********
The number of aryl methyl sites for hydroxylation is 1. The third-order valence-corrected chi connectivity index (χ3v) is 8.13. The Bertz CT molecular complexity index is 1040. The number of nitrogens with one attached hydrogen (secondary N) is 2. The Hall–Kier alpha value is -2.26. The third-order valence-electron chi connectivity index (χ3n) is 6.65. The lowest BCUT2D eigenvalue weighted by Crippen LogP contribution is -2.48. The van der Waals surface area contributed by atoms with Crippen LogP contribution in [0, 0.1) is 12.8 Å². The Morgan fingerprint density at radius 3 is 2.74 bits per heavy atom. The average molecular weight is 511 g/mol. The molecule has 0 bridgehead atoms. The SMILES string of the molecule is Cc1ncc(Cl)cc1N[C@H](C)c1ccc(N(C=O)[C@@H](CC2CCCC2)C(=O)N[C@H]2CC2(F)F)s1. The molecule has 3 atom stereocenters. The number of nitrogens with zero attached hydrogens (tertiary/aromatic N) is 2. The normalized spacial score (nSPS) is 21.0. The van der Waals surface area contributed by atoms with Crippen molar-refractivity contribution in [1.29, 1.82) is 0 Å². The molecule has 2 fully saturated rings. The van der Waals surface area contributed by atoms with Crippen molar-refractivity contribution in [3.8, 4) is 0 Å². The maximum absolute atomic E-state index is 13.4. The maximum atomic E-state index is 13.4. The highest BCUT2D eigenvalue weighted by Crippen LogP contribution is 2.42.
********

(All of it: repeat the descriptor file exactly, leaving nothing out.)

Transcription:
The number of aryl methyl sites for hydroxylation is 1. The third-order valence-corrected chi connectivity index (χ3v) is 8.13. The Bertz CT molecular complexity index is 1040. The number of nitrogens with one attached hydrogen (secondary N) is 2. The Hall–Kier alpha value is -2.26. The third-order valence-electron chi connectivity index (χ3n) is 6.65. The lowest BCUT2D eigenvalue weighted by Crippen LogP contribution is -2.48. The van der Waals surface area contributed by atoms with Crippen LogP contribution in [0, 0.1) is 12.8 Å². The Morgan fingerprint density at radius 3 is 2.74 bits per heavy atom. The average molecular weight is 511 g/mol. The molecule has 0 bridgehead atoms. The SMILES string of the molecule is Cc1ncc(Cl)cc1N[C@H](C)c1ccc(N(C=O)[C@@H](CC2CCCC2)C(=O)N[C@H]2CC2(F)F)s1. The molecule has 3 atom stereocenters. The number of nitrogens with zero attached hydrogens (tertiary/aromatic N) is 2. The normalized spacial score (nSPS) is 21.0. The van der Waals surface area contributed by atoms with Crippen molar-refractivity contribution in [1.29, 1.82) is 0 Å². The molecule has 2 fully saturated rings. The van der Waals surface area contributed by atoms with Crippen molar-refractivity contribution in [3.8, 4) is 0 Å². The maximum absolute atomic E-state index is 13.4. The maximum atomic E-state index is 13.4. The highest BCUT2D eigenvalue weighted by Crippen LogP contribution is 2.42.